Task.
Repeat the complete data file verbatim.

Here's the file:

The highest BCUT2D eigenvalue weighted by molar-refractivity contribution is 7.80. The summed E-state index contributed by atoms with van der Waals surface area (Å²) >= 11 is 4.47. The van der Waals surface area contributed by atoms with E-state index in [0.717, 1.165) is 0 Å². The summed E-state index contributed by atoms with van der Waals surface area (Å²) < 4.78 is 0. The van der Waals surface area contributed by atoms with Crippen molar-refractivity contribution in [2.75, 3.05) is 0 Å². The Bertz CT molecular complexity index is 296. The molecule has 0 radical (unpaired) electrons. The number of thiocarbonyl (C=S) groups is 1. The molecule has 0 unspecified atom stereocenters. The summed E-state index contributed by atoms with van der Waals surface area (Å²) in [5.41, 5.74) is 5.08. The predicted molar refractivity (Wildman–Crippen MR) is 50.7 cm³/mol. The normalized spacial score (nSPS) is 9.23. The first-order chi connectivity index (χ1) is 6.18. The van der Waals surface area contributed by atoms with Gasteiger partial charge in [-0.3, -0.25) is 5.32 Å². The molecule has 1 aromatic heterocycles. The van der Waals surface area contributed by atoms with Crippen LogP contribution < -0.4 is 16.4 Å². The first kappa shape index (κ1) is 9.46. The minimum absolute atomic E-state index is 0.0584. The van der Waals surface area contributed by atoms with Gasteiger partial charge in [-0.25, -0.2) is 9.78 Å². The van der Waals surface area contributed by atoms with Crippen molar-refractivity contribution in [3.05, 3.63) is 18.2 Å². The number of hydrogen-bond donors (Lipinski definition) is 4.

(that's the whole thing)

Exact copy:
The highest BCUT2D eigenvalue weighted by molar-refractivity contribution is 7.80. The summed E-state index contributed by atoms with van der Waals surface area (Å²) >= 11 is 4.47. The van der Waals surface area contributed by atoms with E-state index in [0.717, 1.165) is 0 Å². The summed E-state index contributed by atoms with van der Waals surface area (Å²) < 4.78 is 0. The van der Waals surface area contributed by atoms with Crippen molar-refractivity contribution in [2.75, 3.05) is 0 Å². The Bertz CT molecular complexity index is 296. The molecule has 0 radical (unpaired) electrons. The number of thiocarbonyl (C=S) groups is 1. The molecule has 0 unspecified atom stereocenters. The summed E-state index contributed by atoms with van der Waals surface area (Å²) in [5.41, 5.74) is 5.08. The predicted molar refractivity (Wildman–Crippen MR) is 50.7 cm³/mol. The normalized spacial score (nSPS) is 9.23. The first-order chi connectivity index (χ1) is 6.18. The van der Waals surface area contributed by atoms with Gasteiger partial charge in [-0.3, -0.25) is 5.32 Å². The molecule has 1 aromatic heterocycles. The van der Waals surface area contributed by atoms with Crippen LogP contribution < -0.4 is 16.4 Å². The first kappa shape index (κ1) is 9.46. The minimum absolute atomic E-state index is 0.0584. The van der Waals surface area contributed by atoms with Gasteiger partial charge in [-0.25, -0.2) is 9.78 Å². The van der Waals surface area contributed by atoms with Crippen molar-refractivity contribution in [3.05, 3.63) is 18.2 Å². The number of hydrogen-bond donors (Lipinski definition) is 4.